Robocop (1987, 103 min., Rated R) - A sadistic crime wave is sweeping across America. In Old Detroit, the situation is so bad a private corporation has assumed control of the police force. An ambitious young executive and ... more »his research team create a law enforcement cyborg from the body of a slain officer. Prepare yourself for non-stop action and adventure in one of the most explosive sci-fi stories you'll ever witness. Directed by Paul Verhoeven (Starship Troopers). "Robocop 2" (1990, 116 min., Rated R) - Peter Weller and Nancy Allen return for more crime-fighting action in the sequel to the contemporary sci-fi classic "RoboCop." This time, the "Future of Law Enforcement" is pitted against his newer, bigger and more powerful replacement. Directed by Irvin Kershner (The Empire Strikes Back). "Robocop 3" (1993, 105 min., Rated PG-13) - Omni Consumer Products, the conglomerate that designed RoboCop, now owns Detroit. The company plans to demolish one of the city's largest neighborhoods to build a gleaming city of the future--after an army of ruthless mercenaries finishes throwing everyone out of their homes. But RoboCop, sworn to protect the public, joins forces with a band of urban freedom fighters battling to save their neighborhood.« less
La Maquina | Utility Muffin Research Kitchen, USA | 06/22/2004
(5 out of 5 stars)
"I was skeptical about this when I first saw it at the store, as I already owned the fantastic Criterion edition DVD. I was pleasantly surprised to find that the new MGM unrated version found in the Trilogy boxed set is well worth it. So here is a review for people who already own the Criterion disc and are wondering if they should shell out their hard earned cash for this newer DVD.Here are the differences I found between the new disc and the Criterion one...PLUSES:
a.. Anamorphic widescreen. The Criterion disc was not anamorphic. As a result, the picture on the MGM disc is a lot less pixellated than the Criterion one. The color is also more saturated.b.. New sound mix. The Criterion disc was mixed in Dolby surround. The new mix is in Dolby 5.1, and they obviously had fun remixing it. The surrounds are split and very directional. The sound is really an improvement in every way (see (d)).c.. It's the same unrated cut that was on the Criterion disc.d.. They fixed some of the excrutiatingly bad sound edits that were on the Criterion disc. Although Criterion had re-edited the violent footage back into the movie, they neglected to remix the sound for those moments, ie. they didn't remix the sound to blend the new footage. On the new MGM disc, they FINALLY fixed this. Now the new footage sounds like it was SUPPOSED to be there.e.. As one reviewer mentioned before, the director's commentary on the MGM disc is new and completely different than the one on the Criterion disc (ie. don't throw away your Criterion disc).f.. We finally have the sequels in anamorphic widescreen and Dolby 5.1. This is a plus or a minus depending on if you enjoy them or not! Although it would have been nice to have a longer version of Robocop 2, as Frank Miller has alluded that huge chunks of that movie were edited out of the final version.g.. The new MGM version of Robocop also has some good documentaries and other curiosities for you to peruse (only on the unrated cut). These are NOT available on the bare-bones theatrical DVD that MGM has out for individual sale.------------
a.. The picture is a bit darker on the MGM disc than on the Criterion disc.b.. The director's commentary was recorded when they were watching the theatrical cut of the movie, so it is oddly funny (and a bit distracting) that they will be commenting, "remember how we had to cut out the more violent shot of...." when we at home are actually watching the footage that they are talking about.c.. If you don't like the sequels, it sucks to be you, because the only way to get the unrated cut of the first movie is to buy the boxed set.d.. Don't really know if this is a minus or not as I'm not 100% sure what Verhoeven's intention was. The Criterion disc is framed at 1.66:1, and the new MGM disc is framed at 1.85:1. As it is, Criterion tends not to mess around. I'd wager that it's supposed to be projected at 1.66:1. Either way, 1.85:1 still looks pleasing.-----------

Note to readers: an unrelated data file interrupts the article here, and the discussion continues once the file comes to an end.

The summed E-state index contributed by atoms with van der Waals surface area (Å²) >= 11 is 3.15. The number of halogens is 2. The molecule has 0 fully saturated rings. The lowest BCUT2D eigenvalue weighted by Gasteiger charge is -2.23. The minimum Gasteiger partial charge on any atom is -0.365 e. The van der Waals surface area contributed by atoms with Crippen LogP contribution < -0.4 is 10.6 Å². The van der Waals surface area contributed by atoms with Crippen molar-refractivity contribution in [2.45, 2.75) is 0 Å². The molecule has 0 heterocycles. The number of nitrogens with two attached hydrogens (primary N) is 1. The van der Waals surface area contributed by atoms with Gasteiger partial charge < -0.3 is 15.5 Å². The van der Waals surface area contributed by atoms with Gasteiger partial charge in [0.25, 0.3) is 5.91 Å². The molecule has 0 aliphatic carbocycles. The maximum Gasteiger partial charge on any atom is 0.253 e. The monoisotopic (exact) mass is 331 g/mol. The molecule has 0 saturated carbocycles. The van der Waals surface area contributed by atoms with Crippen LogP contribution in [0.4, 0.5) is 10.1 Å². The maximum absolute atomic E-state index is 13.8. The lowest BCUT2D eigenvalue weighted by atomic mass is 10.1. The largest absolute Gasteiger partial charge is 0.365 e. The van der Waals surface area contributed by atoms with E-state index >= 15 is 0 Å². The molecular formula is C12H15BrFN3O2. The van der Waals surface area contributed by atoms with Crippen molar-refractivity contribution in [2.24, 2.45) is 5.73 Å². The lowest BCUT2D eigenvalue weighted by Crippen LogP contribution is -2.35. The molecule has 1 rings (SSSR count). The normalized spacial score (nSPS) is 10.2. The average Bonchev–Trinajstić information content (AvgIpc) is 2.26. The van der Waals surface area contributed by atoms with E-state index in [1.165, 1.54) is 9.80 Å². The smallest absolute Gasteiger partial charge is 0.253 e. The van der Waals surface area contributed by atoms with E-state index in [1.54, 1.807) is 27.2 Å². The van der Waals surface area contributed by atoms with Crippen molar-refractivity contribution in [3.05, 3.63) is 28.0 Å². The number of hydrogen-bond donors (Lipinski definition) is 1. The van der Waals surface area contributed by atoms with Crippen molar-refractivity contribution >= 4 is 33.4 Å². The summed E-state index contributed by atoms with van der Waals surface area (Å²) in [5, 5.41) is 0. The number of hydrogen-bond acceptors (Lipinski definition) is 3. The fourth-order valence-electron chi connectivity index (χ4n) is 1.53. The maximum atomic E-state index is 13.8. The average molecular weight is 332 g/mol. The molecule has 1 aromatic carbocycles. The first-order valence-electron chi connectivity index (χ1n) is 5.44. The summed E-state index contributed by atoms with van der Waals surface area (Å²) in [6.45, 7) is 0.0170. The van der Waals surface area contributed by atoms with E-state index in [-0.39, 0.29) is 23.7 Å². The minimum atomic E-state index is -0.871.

All in all, more pluses than minuses I wager. I found that the new version has everything the Criterion one had, and it presents it in a more pleasing manner (sound, picture, extras, etc..). If you're a fan, I think this would be right up your alley."
Almost CRITERION, almost...
stryper | Canada | 06/10/2004
(4 out of 5 stars)
"The one thing that doesn't seem to be getting any fanfare, with the new release of this trilogy from MGM, is the fact that the first movie, is in fact, the UNCUT DIRECTOR's CUT, that was presently, till now, only available on the out of print (and pricey) Criterion version of this DVD.Oddly enough, even the new trilogy packaging and extras, don't go out of their way to press, what you'd think would be a GREAT selling point, almost as if the decision to use the directors cut, was a last minute thing.Funny enough, even the commentary (which, unfortunately, is NOT the commentary present on the Criterion disc) was made, with the director and crew, watching the theatrical version of the movie, as they keep referring to this fact, and discussing the deleted scenes, EVEN as we, the viewers, are watching the very scenes that they are saying are missing in this version. It also amazes me, as to how they managed to sync up the commentary to the cut film, over top of the uncut film, without any lag or dead spots, where the cut scenes are replaced, but they did it.One thing that MGM did fail in though, is that they placed back in the cut scenes, but didn't bother to colour correct, or do anything, to make the scenes run seamlessly, as you can always spot the new scenes, by the sudden loss of quality in the picture, which, in itself, is another reason that you'd think that MGM would have indicated that this was the uncut version, and explained (as most movies that add in extra scenes, but don't bother trying to fix them up) that the extra scenes have not been cleaned up, so that the viewer doesn't think that the film has glitches, or that MGM's quality is inconsistent (as the overall picture quality is pretty descent, except for the extra scenes, that is).Another complaint about the new set, is the stupidly constructed fold out packaging, as it boggles my mind, as to why they couldn't just use the new, slim DVD cases, in the box set slip cover, instead of the "Road Map-like" fold out, that you get.You technically need a whole kitchen table to open the set up on, just to extract one disc from the set.BUT, that said, for the money, this set is VERY good, and definitely worth getting.Or is it just me? :)"